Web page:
Talk-backs: Anonymous abuse, or faceless free speech?

Proposed law aims to combat defamatory speech online; would allow claimant to request court to identify alleged defamer's identity.

Talkback screenshot (photo credit:
Talkback screenshot
(photo credit:
A Justice Ministry memorandum released for public consultation this week proposes a new law that would give courts the power to order Internet service providers (ISPs) to disclose the identities of anonymous Internet writers accused of publishing defamatory comments.
If the law is passed, a person who claims someone has made defamatory remarks anonymously on the Internet may request that the court order an ISP to disclose information about the alleged defamer’s identity.
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According to the Justice Ministry, the proposed law would also allow, within certain restrictions, an anonymous commentator the right to file an objection to the court’s request to expose his identity.
Attorney Tony Greenman, an expert in Internet and copyright law, told The Jerusalem Post on Wednesday that the proposed law would fill a legal vacuum that currently gives authors of defamatory talk-backs carte blanche to hide behind anonymity.
According to Greenman, until last year, the district courts used their discretion to order the disclosure of details about authors of allegedly defamatory comments on the Web. That ended when the Supreme Court ruled that there was no provision under Israeli law for courts to order a third party to disclose the identity of an anonymous Internet user who had published allegedly defamatory comments.
“The Supreme Court ruled that because there is not a specific law that allows courts to do this, the courts don’t have the authority,” said Greenman.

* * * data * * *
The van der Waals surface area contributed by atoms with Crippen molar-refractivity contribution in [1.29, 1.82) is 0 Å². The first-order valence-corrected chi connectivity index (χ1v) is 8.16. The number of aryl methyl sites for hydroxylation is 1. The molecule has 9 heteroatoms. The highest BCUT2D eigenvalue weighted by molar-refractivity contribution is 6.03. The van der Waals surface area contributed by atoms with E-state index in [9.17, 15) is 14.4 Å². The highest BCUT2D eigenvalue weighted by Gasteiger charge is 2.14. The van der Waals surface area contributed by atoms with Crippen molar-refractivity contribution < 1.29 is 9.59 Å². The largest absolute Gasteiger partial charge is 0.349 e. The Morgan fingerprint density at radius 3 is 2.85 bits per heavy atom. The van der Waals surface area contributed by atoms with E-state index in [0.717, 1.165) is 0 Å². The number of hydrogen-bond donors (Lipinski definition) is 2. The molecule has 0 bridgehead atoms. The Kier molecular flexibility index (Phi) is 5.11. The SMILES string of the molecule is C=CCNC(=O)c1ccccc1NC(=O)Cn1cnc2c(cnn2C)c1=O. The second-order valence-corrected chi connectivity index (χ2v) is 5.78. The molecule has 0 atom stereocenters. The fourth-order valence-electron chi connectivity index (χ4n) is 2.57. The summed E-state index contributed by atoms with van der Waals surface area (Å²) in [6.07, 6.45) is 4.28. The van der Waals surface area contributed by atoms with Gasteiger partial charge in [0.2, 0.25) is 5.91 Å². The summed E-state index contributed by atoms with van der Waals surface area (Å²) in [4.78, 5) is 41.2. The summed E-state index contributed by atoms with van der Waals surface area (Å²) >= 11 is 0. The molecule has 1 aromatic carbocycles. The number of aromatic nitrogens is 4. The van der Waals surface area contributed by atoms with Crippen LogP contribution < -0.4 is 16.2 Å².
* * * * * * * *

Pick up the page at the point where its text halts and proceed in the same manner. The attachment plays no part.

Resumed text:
“So for the last year, there has been no way for anyone who was defamed on the Internet by an anonymous commentator to get details of that person’s identity. It’s a vacuum in Israeli law.”
In proposing the law, the Justice Ministry emphasized the importance of anonymous speech, which combines both the right to freedom of expression and the right to privacy.
According to Greenman, if the law is passed, judges will have to strike a balance between protecting people’s rights to anonymous speech with the rights of those claiming they have been defamed.
“Anonymous speech is very important, but on the other hand, Israel’s talk-back culture is sometimes, quite frankly, defamatory,” Greenman said.
“There is a concern that the law will have a chilling effect on freedom of speech. The courts will need to apply caution, but this is a law that is greatly needed in Israel.”
The proposed law is also welcomed by those fighting Internet piracy.
Currently, Israeli copyright holders cannot ask the courts to order ISPs to disclose the identities of Internet pirates who distribute stolen content via anonymous file-sharing sites, rendering them helpless to fight against theft of their intellectual property.
Under the proposed legislation, the courts will also be able to order ISPs to provide the identity of those accused of Internet copyright infringement.